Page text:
JLL forecasts Asia Pacific cold storage investment to cross USD2 billion by 2030
Hong Kong’s cold storage offers a rental premium ranging from 30% to 50%
HONG KONG, 8 January 2024 – Cold storage facilities will continue to present a compelling long-term investment opportunity in Asia Pacific, supported by an ability to deliver resilient and stable returns and generate higher rental rates than other asset classes. According to JLL, investment in Asia Pacific cold storage real estate will likely cross USD2 billion between now and 2030 - compared to a USD948 million high in 2021 - as investors look to diversify portfolios and take advantage of end-user demand for more specialised facilities.
Between now and 2030, JLL believes that numerous factors will drive an investment recovery in cold storage assets, where volumes have contracted from a 2021 high. Specifically, investors will be drawn to the greater stability of the sector compared to other asset classes, supported by evergreen demand for perishable goods and medicine housed in cold storage facilities. Additionally, attractive leasing covenants, whereby rents are typically higher and lease terms longer than standard logistics and industrial facilities, will appeal to forward-thinking investors.
According to JLL analysis, transactional activity in the cold storage sector has slowed in the past 12 months, with external factors including higher interest rates and subsequent rising capital costs making real estate investments generally less attractive investment propositions across all sectors. Within the Asia Pacific sector, volumes soared for both distribution and cold storage centres in 2021 where the average price was above the historical average (USD29.6 million vs USD19.1 million 10-year average). Furthermore, the number of major deals reached a record 32 transactions, more than double the 15 annual deals on average over the past 10 years. In 2023, deal size has averaged USD16.3 million.
Ben Horner, Senior Director, Supply Chain & Logistics Solutions, Asia Pacific at JLL, said: "Investment in cold storage has cooled from 2021 but has by no means peaked. A spectrum of factors, ranging from structural changes in consumption patterns to the shift to online spending and various macroeconomic influences, will shore up this market for longer-term yet sustainable growth from a more select group of investors."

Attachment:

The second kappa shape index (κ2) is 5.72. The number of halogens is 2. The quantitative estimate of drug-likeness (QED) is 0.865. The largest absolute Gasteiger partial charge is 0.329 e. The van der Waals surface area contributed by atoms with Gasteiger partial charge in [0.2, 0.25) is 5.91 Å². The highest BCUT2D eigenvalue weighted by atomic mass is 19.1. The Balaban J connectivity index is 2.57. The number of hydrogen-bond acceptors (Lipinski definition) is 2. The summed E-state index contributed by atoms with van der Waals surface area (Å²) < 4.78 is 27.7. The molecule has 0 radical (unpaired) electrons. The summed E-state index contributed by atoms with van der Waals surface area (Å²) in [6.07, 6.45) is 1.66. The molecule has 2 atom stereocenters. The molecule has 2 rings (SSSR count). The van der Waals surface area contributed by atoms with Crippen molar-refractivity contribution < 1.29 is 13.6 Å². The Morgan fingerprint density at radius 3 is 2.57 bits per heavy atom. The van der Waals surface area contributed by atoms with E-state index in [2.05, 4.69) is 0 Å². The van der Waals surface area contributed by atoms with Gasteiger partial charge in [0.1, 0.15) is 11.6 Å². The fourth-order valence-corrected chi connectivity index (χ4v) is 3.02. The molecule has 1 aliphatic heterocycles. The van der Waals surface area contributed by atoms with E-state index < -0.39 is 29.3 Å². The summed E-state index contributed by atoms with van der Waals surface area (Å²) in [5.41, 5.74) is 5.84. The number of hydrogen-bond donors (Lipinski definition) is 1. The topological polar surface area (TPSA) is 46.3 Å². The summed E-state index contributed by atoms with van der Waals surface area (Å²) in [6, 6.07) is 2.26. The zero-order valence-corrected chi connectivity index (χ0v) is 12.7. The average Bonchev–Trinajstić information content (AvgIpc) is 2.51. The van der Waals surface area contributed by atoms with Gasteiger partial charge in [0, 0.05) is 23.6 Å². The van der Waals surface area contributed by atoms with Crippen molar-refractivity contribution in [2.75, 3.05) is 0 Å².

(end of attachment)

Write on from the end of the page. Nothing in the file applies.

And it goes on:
More recently, the higher barriers to entry into cold storage have influenced activity in the sector but will draw more specialised investors and operators. According to JLL analysis, there is a growing acceptance that cold storage investment requires a deep understanding of the unique complexities associated with temperature-controlled environments, logistics, and regulatory compliance. As a result, this operational reality can act as a competitive advantage for knowledgeable investors, while creating a deterrent to other investors.
Additionally, for the sector to meet consumer demand for both efficiency and to address global disruptions that have compromised some robust supply chains, technology investment is an increasingly important consideration for investors eyeing cold storage facilities. Advancements in automation, robotics, and energy efficiency can significantly enhance the operational efficiency of such facilities and help reduce operator/occupier costs as technology improves, making them more resilient, but will ultimately favour investors with specialised experience.